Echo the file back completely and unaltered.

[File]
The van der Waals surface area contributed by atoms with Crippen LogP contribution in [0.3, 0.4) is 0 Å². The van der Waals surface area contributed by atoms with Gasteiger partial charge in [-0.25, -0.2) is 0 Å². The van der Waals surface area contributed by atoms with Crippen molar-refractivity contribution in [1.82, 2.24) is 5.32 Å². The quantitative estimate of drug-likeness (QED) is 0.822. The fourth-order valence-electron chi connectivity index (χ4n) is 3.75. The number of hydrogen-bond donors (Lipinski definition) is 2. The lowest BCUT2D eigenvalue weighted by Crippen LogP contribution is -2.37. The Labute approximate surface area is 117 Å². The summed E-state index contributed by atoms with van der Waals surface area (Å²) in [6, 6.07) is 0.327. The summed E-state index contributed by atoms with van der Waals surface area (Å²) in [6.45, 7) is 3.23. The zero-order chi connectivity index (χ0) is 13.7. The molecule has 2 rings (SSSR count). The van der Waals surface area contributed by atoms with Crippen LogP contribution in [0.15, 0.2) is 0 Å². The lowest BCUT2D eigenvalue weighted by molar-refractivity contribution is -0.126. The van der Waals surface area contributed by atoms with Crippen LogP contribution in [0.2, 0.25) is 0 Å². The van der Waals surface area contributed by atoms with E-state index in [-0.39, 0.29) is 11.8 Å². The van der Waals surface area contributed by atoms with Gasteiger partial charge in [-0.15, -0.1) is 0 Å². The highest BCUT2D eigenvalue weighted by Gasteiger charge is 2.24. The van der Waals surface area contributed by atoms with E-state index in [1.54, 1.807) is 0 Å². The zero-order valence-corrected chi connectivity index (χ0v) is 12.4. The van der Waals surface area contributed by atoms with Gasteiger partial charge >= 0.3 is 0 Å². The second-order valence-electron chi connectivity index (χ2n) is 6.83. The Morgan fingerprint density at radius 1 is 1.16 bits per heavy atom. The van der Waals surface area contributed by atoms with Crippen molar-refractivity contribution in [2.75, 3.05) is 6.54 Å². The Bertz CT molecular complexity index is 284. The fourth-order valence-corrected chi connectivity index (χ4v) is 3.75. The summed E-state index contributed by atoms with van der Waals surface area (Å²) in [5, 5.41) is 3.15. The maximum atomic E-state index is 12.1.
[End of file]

The van der Waals surface area contributed by atoms with Crippen LogP contribution in [0.3, 0.4) is 0 Å². The van der Waals surface area contributed by atoms with Gasteiger partial charge in [-0.25, -0.2) is 0 Å². The van der Waals surface area contributed by atoms with Crippen molar-refractivity contribution in [1.82, 2.24) is 5.32 Å². The quantitative estimate of drug-likeness (QED) is 0.822. The fourth-order valence-electron chi connectivity index (χ4n) is 3.75. The number of hydrogen-bond donors (Lipinski definition) is 2. The lowest BCUT2D eigenvalue weighted by Crippen LogP contribution is -2.37. The Labute approximate surface area is 117 Å². The summed E-state index contributed by atoms with van der Waals surface area (Å²) in [6, 6.07) is 0.327. The summed E-state index contributed by atoms with van der Waals surface area (Å²) in [6.45, 7) is 3.23. The zero-order chi connectivity index (χ0) is 13.7. The molecule has 2 rings (SSSR count). The van der Waals surface area contributed by atoms with Crippen LogP contribution in [0.15, 0.2) is 0 Å². The lowest BCUT2D eigenvalue weighted by molar-refractivity contribution is -0.126. The van der Waals surface area contributed by atoms with Crippen LogP contribution in [0.2, 0.25) is 0 Å². The van der Waals surface area contributed by atoms with E-state index in [-0.39, 0.29) is 11.8 Å². The van der Waals surface area contributed by atoms with Gasteiger partial charge in [-0.15, -0.1) is 0 Å². The highest BCUT2D eigenvalue weighted by Gasteiger charge is 2.24. The van der Waals surface area contributed by atoms with E-state index in [1.54, 1.807) is 0 Å². The zero-order valence-corrected chi connectivity index (χ0v) is 12.4. The van der Waals surface area contributed by atoms with Gasteiger partial charge >= 0.3 is 0 Å². The second-order valence-electron chi connectivity index (χ2n) is 6.83. The Morgan fingerprint density at radius 1 is 1.16 bits per heavy atom. The van der Waals surface area contributed by atoms with Crippen molar-refractivity contribution in [2.75, 3.05) is 6.54 Å². The Bertz CT molecular complexity index is 284. The fourth-order valence-corrected chi connectivity index (χ4v) is 3.75. The summed E-state index contributed by atoms with van der Waals surface area (Å²) in [5, 5.41) is 3.15. The maximum atomic E-state index is 12.1.